‘You are inclined to put our difference in one way, as a difference of opinion. But I am not trying to persuade you to change your opinion … If there is an opinion involved, my only opinion is that this investigation is immensely important and very much against the grain.’ (Lectures on the Foundations of Mathematics, ed. Cora Diamond, Cornell University Press, 1976, p. 103.)Google Scholar
  15. 78.
    Various commentators have wished to call attention to a moral fervour which informs the pages of Philosophical Investigations. See especially Stanley Cavell, ‘Declining Decline: Wittgenstein as a Philosopher of Culture’ (in This New Yet Unapproachable America, University of Chicago Press, 1987).Google Scholar
  16. 101.
    The letter is dated 8 August 1932; quoted in Ludwig Wittgenstein, Sein Leben in Bildern und Texten, ed. M. Nedo and M. Ranchetti (Suhrkamp, 1983); p. 255. I am indebted to Peter Winch’s postscript to Norman Malcolm’s Wittgenstein: A Religious Point of View? (op. cit.) for drawing my attention to this letter.Google Scholar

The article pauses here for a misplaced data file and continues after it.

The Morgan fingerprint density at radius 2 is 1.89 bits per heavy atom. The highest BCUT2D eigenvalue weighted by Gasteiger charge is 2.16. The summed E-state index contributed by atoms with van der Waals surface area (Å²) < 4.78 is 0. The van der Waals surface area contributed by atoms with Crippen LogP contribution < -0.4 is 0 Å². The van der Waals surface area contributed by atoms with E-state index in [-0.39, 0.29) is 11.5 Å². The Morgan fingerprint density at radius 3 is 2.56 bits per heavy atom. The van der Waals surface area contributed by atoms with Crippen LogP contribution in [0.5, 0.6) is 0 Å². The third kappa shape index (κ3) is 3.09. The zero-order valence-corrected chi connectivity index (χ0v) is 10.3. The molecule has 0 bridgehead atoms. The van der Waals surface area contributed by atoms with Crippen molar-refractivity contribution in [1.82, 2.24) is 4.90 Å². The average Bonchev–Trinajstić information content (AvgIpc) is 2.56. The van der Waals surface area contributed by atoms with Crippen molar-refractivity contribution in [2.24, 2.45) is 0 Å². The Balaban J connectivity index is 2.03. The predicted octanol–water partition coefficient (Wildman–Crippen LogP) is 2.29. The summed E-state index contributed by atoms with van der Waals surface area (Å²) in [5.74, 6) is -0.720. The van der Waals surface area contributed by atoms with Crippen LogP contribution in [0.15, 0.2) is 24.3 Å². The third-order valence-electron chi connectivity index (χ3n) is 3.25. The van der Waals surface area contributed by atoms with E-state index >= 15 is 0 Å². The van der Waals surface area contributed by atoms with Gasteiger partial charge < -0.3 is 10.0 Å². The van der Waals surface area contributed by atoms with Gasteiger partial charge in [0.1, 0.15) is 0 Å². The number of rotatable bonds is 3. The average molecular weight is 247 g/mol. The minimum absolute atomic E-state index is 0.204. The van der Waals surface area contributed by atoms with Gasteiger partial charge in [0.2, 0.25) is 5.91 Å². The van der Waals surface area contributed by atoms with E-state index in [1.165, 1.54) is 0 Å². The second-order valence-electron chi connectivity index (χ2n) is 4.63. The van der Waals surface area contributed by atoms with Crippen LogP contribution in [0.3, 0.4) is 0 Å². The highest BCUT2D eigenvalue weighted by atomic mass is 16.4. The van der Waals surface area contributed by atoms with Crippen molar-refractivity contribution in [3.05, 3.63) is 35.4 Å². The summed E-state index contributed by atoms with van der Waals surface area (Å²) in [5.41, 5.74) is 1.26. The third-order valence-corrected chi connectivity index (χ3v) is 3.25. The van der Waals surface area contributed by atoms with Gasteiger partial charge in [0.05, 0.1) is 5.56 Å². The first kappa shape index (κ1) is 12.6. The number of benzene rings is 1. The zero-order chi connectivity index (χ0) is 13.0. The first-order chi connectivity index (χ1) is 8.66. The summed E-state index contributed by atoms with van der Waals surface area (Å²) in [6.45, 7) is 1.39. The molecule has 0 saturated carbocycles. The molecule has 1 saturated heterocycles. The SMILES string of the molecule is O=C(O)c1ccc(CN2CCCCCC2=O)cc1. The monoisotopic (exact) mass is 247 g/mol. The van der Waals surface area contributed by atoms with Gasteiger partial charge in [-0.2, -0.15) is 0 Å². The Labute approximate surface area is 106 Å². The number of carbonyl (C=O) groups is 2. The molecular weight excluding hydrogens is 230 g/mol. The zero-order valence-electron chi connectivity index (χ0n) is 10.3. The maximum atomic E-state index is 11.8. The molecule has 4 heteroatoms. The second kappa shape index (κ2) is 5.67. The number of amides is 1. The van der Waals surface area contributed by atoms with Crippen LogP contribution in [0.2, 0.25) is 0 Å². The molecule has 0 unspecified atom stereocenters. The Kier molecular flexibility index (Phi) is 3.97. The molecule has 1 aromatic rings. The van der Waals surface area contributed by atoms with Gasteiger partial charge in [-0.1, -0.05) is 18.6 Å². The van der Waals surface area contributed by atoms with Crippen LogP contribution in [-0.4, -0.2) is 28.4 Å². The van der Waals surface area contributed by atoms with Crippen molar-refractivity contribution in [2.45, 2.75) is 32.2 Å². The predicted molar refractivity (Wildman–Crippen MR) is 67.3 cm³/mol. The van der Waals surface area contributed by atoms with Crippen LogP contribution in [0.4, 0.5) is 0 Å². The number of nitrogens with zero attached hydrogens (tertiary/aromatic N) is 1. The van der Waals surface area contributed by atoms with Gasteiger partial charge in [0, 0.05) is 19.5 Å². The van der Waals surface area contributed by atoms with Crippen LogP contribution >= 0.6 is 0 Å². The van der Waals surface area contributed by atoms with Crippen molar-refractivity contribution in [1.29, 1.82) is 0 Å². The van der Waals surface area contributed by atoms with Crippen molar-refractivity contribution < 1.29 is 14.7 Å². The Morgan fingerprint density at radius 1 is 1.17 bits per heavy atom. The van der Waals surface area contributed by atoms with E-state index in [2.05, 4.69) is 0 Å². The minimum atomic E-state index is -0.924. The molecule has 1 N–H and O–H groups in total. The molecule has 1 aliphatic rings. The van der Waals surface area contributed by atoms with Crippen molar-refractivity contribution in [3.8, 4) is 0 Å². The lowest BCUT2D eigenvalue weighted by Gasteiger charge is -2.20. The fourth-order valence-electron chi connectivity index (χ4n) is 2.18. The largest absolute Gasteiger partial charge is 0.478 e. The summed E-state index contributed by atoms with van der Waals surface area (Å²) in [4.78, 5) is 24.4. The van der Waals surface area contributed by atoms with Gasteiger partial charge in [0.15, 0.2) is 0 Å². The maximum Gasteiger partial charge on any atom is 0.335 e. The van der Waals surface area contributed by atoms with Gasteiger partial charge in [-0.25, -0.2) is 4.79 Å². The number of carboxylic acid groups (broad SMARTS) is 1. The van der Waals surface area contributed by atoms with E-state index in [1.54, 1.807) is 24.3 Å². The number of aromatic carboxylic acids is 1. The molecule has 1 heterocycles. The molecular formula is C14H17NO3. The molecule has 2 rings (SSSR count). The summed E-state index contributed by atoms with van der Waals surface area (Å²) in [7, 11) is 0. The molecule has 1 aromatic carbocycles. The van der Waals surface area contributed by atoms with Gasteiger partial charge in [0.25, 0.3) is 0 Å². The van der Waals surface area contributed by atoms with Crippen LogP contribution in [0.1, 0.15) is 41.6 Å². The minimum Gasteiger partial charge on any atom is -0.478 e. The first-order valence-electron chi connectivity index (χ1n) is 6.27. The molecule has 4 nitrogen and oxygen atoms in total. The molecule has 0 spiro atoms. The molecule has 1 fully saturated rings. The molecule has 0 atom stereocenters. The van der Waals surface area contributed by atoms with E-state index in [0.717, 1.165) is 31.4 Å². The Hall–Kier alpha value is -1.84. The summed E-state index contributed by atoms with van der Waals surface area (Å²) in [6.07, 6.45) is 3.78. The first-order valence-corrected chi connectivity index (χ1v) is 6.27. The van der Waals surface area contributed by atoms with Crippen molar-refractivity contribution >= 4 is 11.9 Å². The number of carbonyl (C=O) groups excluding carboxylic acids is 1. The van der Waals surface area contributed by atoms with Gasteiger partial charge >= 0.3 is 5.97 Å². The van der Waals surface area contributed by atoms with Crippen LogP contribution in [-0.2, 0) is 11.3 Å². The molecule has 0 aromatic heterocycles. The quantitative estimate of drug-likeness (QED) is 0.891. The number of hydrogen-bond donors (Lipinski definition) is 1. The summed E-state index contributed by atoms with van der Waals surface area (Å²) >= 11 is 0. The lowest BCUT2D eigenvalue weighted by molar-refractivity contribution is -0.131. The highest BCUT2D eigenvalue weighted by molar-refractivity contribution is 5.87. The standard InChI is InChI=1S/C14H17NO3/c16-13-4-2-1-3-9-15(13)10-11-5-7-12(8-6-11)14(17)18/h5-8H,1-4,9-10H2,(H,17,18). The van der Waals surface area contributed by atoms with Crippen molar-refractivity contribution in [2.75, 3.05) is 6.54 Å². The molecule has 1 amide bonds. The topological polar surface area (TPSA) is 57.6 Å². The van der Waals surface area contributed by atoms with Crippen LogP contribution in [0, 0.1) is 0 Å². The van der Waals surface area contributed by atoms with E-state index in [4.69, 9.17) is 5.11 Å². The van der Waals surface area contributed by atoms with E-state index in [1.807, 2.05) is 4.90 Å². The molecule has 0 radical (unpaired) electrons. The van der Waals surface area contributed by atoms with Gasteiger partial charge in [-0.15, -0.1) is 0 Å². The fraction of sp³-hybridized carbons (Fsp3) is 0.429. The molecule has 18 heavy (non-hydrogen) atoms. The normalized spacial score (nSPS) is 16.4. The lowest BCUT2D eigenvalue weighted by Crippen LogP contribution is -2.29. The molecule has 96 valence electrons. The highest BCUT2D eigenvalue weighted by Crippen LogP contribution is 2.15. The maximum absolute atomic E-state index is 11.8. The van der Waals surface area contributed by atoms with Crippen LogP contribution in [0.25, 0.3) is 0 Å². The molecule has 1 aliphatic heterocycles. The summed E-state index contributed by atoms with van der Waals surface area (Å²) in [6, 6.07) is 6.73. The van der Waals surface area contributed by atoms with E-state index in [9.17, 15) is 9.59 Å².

17. 102.
    I elaborate this distinction with respect to the Postscript and explore the parallel with the Tractatus much more fully in ‘Kierkegaard, Wittgenstein and Nonsense’ (in Pursuits of Reason, eds Cohen, Guyer and Putnam, Texas Tech University Press, 1993).Google Scholar

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© Timothy Tessin and Mario von der Ruhr 1995